DRINKS giant Diageo reported lower than expected profits yesterday with the company seeing a shift away from pub drinking in Ireland.
On a group level Diageo said underlying sales were down 2% to £5.2 billion (€6bn) in the six months to December 31. Profits fell 3% to £1.63bn.
Alcohol sales in Ireland were down 10% and pub sales down 14% which the firm said was due to the economic weakness and a reduction in customer spend.
It said share gains in key markets and on key brands were not enough to offset industry declines in Ireland, Spain and Eastern Europe.
Diageo said marketing spend was reduced by 14%, reflecting the adverse trading environment in Iberia, Ireland and Eastern Europe. It said spend was focused behind fewer brands. Diageo also said it sees consumers shifting from on trade to off trade.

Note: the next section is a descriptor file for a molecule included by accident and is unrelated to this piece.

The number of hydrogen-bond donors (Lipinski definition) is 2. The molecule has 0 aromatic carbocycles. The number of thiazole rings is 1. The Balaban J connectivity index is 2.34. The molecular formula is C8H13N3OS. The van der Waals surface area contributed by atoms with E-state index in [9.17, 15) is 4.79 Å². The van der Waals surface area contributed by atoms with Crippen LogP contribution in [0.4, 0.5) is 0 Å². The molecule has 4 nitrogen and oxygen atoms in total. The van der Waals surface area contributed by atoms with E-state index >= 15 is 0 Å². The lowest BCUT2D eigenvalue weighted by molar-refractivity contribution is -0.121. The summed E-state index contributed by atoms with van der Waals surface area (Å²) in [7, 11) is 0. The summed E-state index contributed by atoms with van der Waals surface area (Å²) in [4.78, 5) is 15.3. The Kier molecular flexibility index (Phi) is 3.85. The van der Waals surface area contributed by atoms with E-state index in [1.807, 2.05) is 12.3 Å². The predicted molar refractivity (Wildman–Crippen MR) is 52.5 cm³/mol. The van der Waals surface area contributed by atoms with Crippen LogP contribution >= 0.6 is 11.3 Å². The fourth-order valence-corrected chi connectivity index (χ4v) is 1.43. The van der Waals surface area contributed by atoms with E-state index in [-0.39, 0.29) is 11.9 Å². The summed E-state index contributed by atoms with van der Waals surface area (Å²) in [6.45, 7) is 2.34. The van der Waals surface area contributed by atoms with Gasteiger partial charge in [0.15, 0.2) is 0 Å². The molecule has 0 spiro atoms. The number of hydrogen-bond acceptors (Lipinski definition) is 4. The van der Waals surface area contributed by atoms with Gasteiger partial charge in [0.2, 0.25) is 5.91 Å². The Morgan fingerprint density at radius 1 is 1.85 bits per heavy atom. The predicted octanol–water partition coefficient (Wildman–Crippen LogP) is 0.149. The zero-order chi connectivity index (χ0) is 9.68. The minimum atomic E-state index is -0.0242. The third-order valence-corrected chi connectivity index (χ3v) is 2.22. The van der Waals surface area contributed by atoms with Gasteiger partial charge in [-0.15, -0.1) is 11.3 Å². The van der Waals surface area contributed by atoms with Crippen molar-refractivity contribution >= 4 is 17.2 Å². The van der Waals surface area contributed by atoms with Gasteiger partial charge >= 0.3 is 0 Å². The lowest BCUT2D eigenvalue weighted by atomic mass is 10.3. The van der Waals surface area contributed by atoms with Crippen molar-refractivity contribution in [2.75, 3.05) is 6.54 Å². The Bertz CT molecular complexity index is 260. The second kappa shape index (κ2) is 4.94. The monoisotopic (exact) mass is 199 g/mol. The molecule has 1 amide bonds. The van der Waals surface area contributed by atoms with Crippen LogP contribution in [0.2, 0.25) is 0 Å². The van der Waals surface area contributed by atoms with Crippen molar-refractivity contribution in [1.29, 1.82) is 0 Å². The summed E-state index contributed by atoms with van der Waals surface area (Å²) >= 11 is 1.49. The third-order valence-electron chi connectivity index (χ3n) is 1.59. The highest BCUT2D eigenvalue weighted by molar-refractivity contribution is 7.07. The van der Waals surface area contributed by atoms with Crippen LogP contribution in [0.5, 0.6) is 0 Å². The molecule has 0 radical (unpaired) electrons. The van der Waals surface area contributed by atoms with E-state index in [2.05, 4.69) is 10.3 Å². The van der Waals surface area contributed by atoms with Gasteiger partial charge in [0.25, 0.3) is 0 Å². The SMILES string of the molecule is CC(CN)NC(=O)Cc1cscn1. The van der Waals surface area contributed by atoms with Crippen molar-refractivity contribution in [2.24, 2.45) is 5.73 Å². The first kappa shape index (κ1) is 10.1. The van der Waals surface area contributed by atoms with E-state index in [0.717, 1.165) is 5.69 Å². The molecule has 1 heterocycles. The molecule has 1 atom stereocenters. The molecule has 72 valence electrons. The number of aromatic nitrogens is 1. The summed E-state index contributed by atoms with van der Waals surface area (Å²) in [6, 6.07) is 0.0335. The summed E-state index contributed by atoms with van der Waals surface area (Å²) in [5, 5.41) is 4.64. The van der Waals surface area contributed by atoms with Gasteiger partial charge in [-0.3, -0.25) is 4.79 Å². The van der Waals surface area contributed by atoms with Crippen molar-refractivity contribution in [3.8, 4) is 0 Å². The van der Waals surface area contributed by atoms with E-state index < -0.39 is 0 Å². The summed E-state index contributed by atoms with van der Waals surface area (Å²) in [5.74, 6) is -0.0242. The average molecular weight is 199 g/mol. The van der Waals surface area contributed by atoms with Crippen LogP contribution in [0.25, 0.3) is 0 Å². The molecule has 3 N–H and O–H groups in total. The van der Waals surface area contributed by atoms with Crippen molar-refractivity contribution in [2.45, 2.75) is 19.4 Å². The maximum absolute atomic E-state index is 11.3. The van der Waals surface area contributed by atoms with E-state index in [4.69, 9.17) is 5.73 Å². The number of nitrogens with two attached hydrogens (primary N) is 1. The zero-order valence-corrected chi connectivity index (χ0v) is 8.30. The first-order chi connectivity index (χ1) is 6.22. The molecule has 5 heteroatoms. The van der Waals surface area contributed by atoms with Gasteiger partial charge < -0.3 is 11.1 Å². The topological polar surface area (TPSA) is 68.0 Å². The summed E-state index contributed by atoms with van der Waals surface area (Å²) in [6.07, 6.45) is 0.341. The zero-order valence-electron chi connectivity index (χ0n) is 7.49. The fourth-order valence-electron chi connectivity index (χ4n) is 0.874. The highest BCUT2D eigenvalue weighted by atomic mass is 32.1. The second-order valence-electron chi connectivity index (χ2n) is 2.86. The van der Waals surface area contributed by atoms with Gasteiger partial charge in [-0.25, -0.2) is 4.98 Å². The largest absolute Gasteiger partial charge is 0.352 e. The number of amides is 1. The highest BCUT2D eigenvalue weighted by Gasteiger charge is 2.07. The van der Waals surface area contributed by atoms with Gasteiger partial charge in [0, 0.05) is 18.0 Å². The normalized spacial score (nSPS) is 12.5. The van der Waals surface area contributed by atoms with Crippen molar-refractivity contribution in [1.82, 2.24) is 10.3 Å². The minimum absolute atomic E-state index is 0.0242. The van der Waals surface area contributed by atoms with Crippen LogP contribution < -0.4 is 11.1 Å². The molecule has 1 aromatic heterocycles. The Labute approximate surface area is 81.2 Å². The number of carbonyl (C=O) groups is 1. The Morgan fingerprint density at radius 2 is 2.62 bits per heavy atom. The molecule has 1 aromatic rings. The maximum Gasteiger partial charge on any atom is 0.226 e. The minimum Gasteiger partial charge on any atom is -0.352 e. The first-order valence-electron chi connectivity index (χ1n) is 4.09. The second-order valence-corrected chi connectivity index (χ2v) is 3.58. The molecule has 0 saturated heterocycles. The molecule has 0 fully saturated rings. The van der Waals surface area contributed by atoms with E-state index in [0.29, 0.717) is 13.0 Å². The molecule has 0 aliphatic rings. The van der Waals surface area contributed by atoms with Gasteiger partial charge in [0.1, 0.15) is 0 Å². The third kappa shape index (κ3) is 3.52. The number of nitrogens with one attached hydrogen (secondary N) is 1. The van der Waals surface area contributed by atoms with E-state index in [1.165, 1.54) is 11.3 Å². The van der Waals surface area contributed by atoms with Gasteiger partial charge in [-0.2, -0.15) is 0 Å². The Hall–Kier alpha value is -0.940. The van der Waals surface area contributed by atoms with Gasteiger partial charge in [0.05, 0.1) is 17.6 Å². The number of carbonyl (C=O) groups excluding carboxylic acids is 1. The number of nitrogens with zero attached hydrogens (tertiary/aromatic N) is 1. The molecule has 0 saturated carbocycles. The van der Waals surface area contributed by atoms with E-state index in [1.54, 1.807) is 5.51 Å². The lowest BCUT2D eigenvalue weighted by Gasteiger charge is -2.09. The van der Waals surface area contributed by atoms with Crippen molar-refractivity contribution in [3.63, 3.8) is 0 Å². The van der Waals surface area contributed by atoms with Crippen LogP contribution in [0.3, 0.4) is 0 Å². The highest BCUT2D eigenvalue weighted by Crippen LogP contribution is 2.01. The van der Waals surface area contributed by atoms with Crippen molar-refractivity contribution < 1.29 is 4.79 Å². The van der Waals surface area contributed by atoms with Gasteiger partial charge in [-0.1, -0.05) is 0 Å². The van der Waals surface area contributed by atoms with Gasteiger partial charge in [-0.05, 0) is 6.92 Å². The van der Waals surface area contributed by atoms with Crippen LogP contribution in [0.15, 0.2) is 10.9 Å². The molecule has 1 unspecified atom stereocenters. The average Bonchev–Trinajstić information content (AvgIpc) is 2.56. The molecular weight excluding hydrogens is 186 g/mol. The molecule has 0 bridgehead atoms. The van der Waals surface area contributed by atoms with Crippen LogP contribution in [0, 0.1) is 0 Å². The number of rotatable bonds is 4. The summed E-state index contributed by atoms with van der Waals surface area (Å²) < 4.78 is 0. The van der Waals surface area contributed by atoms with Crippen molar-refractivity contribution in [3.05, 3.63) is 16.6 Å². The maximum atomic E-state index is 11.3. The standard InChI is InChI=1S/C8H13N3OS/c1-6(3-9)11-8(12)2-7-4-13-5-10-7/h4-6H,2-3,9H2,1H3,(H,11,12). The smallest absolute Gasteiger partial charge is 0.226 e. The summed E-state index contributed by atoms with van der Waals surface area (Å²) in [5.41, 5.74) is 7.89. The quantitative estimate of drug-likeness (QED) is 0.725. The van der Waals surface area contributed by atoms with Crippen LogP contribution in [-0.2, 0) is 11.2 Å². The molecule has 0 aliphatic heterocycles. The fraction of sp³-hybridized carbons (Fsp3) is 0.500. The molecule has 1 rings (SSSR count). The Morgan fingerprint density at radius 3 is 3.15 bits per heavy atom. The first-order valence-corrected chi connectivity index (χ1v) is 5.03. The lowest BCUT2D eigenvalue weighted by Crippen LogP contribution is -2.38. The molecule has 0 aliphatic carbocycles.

NCB analysts said overall, while the results are lower than expected in terms of profit split at the half year, the improved trading in quarter two and the prospects that this will be sustained in the second half of the year as restocking takes place underpins management’s decision to maintain guidance.
It is maintaining its forecasts given Diageo’s global dominance and its strong balance sheet.
Diageo chief executive Paul Walsh said: “There is polarisation between developed and emerging markets. Any signs of improvement in the US economy still have to translate into consumer confidence.”
The firm reduced costs by about £60 million in the first half by plant closures and job cuts which is half of its targeted £120m for the year.
Net sales of the company’s eight priority brands declined, except for Guinness.
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